16. Jim Alers: vs. Lucas Martins, UFC Fight Night Atlantic City, 7/16
17. Georgi Karakhanyan: vs. Rick Glenn, WSOF 10, 6/21
18. Rick Glenn: vs. Georgi Karakhanyan, WSOF 10, 6/21
20. Walter Gahadza: vs. Ryan Scope, Made4theCage 15, 8/23
22. Max Nunes: vs. Scott Askham, BAMMA Fight Night, 6/7
23. Michinori Tanaka: vs. Roland Delorme, UFC 174, 6/14
24. Nick Newell: vs. Justin Gaethje, WSOF 11, 7/5
Aljamain Sterling should be a mild favorite over Hugo Viana in Atlantic City next month. Viana is a perfectly solid fighter with potent if wild striking and excellent takedown defense, so he presents an interesting challenge for a prospect who still relies on his wrestling and grappling to win fights. Still, the Funkmaster will be coming in off a full camp (unlike his debut, which he took on three weeks’ notice) under the tutelage of Matt Serra and Ray Longo, and that bodes well for his chances here.
Gaethje-Newell should be a fantastic scrap. Gaethje will be and should be the substantial favorite; Newell’s lack of a left hand bodes poorly against a guy who throws the kind of heat-seeking rights of which Gaethje’s capable. On the other hand, Newell’s incredibly dangerous with his wrestling and submissions in transition, and if Gaethje gets careless – it’s been known to happen – it wouldn’t be shocking if he locked up a choke.
There’s every reason to think that Thomas Almeida will cruise through his fight against Caio Machado for the Legacy bantamweight title. He’s 16-0 with 16 finishes (12 KO, 4 SUB), and I have to think a UFC offer will be waiting for him after he takes the belt home: he has absolutely nothing left to prove on the regional level.
I don’t know much about Lance Palmer’s opponent, Nick LoBosco, but a quick glance at his record reveals little reason to think that he’ll be competitive with one of Alpha Male’s prize prospects. He had a rough outing against Georgi Karakhanyan back in December that showcased some of the limitations of his game: simply put, he ran out of ideas after a strong first couple of rounds against a much more experienced opponent. Hopefully, a seven-month layoff will help to deepen his skill sets.
Rhodes-Whittaker is one of the more intriguing battles of young and talented UFC signees that’ll take place in the next couple of months. There’s no getting around the fact that Rhodes looked mediocre in his UFC debut, but that’ll happen when you have to cut more than 30 pounds on ten days’ notice. Whittaker, on the other hand, is on his way to becoming a fairly major disappointment. He has the physical tools, but his game isn’t developing the way it should for such a promising guy. Rhodes, on the other hand, has the benefit of Duke Roufus and top-notch training partners, and with a full camp under his belt he has a pretty good shot at bouncing back.
Islam Makhachev has been really under the radar for most of his career, but the lifelong training partner of Khabib Nurmagomedov is a talented offensive wrestler, striker, and grappler with a deep Sambo base. He makes his return after a ten-month layoff this weekend against the unheralded Yuri Ivlev. If Makhachev can shore up his takedown defense (a drop to his natural weight of 145 should help with that) and string together a few more wins, he could be a nice sleeper pick.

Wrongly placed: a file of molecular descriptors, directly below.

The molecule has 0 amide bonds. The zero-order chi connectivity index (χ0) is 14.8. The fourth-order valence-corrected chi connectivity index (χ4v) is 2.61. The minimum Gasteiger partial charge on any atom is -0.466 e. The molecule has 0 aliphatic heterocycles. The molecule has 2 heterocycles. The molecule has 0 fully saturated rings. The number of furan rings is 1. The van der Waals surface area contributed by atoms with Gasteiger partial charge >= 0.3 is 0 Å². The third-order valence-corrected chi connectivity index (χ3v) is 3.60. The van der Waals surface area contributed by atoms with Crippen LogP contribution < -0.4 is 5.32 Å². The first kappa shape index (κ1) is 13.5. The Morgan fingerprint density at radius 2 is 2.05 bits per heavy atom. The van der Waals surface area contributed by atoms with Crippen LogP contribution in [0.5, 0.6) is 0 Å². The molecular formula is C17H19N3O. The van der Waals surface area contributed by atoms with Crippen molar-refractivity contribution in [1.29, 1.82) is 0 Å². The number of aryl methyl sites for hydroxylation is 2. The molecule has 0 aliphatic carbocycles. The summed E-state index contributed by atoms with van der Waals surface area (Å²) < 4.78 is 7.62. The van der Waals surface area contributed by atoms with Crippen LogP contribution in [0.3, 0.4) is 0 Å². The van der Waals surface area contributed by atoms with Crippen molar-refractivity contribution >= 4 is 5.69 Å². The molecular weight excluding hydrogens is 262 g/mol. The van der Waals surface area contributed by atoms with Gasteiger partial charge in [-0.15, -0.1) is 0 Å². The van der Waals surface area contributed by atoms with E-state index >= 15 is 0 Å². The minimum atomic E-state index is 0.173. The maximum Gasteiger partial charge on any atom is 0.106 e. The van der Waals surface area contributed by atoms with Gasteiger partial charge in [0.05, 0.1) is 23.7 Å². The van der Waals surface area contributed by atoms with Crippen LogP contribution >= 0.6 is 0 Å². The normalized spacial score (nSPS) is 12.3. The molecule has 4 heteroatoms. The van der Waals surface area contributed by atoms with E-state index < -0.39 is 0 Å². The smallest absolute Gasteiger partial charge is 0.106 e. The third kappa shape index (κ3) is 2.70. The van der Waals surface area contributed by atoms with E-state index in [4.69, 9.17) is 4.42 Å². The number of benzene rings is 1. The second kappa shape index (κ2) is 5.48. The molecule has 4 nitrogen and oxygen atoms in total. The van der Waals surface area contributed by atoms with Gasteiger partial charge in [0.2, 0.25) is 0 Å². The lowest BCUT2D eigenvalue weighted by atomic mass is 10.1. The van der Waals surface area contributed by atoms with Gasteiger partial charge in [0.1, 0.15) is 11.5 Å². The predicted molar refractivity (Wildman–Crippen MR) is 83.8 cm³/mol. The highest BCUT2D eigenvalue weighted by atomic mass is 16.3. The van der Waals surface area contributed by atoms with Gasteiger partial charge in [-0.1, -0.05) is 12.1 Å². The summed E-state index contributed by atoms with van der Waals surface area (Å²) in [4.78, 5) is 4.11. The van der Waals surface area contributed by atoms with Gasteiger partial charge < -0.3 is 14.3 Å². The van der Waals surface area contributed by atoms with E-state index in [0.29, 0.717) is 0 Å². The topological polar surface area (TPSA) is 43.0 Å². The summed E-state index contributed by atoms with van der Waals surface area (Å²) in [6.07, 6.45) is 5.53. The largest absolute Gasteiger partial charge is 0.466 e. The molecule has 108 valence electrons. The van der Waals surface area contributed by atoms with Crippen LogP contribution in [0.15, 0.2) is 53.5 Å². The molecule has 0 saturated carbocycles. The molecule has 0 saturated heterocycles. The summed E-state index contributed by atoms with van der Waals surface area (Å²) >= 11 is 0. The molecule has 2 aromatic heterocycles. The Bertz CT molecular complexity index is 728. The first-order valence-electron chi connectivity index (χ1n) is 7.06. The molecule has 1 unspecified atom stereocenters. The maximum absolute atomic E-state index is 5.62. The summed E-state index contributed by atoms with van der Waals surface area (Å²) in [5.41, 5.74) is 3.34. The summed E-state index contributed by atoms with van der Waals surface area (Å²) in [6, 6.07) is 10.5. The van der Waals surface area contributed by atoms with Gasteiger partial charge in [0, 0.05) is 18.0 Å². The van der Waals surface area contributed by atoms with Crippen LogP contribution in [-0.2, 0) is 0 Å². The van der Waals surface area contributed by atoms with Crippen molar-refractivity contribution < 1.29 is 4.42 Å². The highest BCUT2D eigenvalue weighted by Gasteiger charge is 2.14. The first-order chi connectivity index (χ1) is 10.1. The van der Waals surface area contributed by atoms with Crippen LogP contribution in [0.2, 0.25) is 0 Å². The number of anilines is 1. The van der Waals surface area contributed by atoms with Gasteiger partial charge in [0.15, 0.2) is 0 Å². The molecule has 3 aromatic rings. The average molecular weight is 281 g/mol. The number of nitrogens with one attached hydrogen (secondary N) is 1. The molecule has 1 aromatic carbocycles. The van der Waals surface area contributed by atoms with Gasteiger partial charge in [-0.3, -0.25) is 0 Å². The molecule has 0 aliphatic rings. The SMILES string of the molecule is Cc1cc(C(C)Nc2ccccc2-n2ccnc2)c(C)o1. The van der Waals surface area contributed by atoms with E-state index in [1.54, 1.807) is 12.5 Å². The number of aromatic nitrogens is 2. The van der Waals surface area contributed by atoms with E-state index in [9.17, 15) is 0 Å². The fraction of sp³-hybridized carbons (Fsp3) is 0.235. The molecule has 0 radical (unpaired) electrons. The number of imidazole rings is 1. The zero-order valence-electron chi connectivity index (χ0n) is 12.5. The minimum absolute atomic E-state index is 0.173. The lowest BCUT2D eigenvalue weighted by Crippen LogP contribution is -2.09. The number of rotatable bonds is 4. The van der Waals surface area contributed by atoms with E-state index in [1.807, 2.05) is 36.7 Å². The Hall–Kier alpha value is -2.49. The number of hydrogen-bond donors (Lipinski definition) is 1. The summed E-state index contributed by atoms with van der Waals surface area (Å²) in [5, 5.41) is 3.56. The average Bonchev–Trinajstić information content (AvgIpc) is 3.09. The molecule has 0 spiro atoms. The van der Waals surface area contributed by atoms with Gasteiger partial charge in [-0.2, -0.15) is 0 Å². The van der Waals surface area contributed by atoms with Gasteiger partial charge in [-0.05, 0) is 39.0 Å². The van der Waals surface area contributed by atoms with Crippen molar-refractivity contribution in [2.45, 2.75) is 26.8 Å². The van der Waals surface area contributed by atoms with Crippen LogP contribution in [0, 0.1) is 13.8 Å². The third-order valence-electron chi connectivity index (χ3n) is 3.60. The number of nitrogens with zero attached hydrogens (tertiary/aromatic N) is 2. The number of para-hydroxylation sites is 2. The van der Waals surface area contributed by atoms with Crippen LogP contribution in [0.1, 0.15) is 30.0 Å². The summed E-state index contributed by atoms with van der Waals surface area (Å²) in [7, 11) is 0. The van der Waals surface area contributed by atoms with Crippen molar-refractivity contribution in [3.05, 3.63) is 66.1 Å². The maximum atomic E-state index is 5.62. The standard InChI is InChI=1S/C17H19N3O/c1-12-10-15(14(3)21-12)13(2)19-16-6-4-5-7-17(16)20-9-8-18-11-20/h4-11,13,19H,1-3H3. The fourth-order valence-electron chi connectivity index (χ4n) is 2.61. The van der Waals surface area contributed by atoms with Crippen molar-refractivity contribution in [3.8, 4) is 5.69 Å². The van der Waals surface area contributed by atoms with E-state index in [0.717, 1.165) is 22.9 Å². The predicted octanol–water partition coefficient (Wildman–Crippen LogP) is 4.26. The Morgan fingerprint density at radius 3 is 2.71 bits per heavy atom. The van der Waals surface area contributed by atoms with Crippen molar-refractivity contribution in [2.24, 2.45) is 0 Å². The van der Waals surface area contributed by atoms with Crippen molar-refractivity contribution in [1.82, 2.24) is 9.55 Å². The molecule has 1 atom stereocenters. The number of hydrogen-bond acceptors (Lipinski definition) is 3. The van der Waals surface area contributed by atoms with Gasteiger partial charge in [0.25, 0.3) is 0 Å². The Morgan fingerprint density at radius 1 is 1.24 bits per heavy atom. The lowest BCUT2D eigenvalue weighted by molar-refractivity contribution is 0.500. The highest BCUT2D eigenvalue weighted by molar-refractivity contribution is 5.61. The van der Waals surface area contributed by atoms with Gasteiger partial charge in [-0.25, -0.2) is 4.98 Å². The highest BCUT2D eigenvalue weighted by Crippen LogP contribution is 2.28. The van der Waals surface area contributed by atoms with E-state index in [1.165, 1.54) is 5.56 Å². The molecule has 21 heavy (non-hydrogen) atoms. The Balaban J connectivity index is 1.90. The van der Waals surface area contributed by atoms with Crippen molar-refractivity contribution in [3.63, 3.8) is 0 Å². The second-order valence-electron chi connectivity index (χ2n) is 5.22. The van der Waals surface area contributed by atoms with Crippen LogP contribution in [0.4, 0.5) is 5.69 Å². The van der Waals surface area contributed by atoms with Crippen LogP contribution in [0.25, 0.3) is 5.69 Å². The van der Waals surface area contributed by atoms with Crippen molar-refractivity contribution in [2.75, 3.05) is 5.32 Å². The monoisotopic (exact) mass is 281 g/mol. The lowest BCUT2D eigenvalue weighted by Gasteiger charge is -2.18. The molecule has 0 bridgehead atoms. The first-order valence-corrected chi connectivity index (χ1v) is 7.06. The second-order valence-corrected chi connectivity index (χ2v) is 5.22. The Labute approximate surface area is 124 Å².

After an awesome scrap with Alan Omer, Jim Alers will make his return to the octagon against Chute Boxe’s precocious and talented Lucas Martins. Martins is a great athlete with a ton of potential, but he’s still extremely raw, and I doubt he’ll be able to overcome Alers’ polished and ever-improving game.
Georgi Karakhanyan and Rick Glenn will meet in a battle of polished and advanced prospects. Karakhanyan will probably be the favorite – he’s been more active lately and has a better strength of competition – but if he tries to mess around on the feet and in the clinch against Glenn’s high-pressure, volume-based style, he’s going to find himself in real trouble. People haven’t been talking about this bout as much as Gaethje-Newell, but it’s an intriguing fight with the potential to be a real barnburner.
Gahadza-Scope has been in the offing since August of last year, and it looks like it’ll finally happen. Gahadza is another dark horse of a prospect, training out of a small gym in England, but he has peerless physical tools and a few surprisingly advanced aspects of his game. The winner of this fight should be on the cusp of a UFC offer. Speaking of England, Nunes-Askham is coming up on Saturday, and it should decide the top middleweight prospect in Europe, maybe in all of MMA. Askham is likely to be the favorite, but it’s a competitive fight, especially now that Nunes has started training with the crew at Allstars.
Finally, Michinori Tanaka is set to make his UFC debut against the perennially underrated Roland Delorme. Delorme will have a substantial edge in size, experience, and the overall depth of his skill sets, and I’d be surprised if Tanaka doesn’t drop to flyweight afterward.
Henry Cejudo pulled out of a planned Legacy title fight against UFC vet Damacio Page. This is the latest red flag in an MMA career that’s been full of them, and at this point there’s no reason to think that he’s ever going to dedicate himself to the sport. Speaking of Olympic wrestlers, there’s been no sign of Steve Mocco since his loss to Smealinho Rama back in February, and it’s looking more and more like he’s exploring other options. Tyrone Spong is out for the foreseeable future with a broken leg, and even when he does return it’s hard to see him focusing on MMA considering the kickboxing opportunities available to him in Glory.
Ramazan Emeev hasn’t fought since last year, and has had a number of scheduled bouts fall through, but hopefully we’ll see him back in action before too long; ditto for Marif Piraev. The uber-talented Mansour Barnaoui has also fallen off the radar since beating UFC vet Colin Fletcher back in December, but I’d give it a few more months before starting to worry. He’s a young guy with a bunch of other interests, and I think we’ll see him fighting again before the end of the year.
We’ll be back late next month for another recap. Questions? Critiques? Concerns? Fights that I’ve missed? Hit me up in the comments or on Twitter.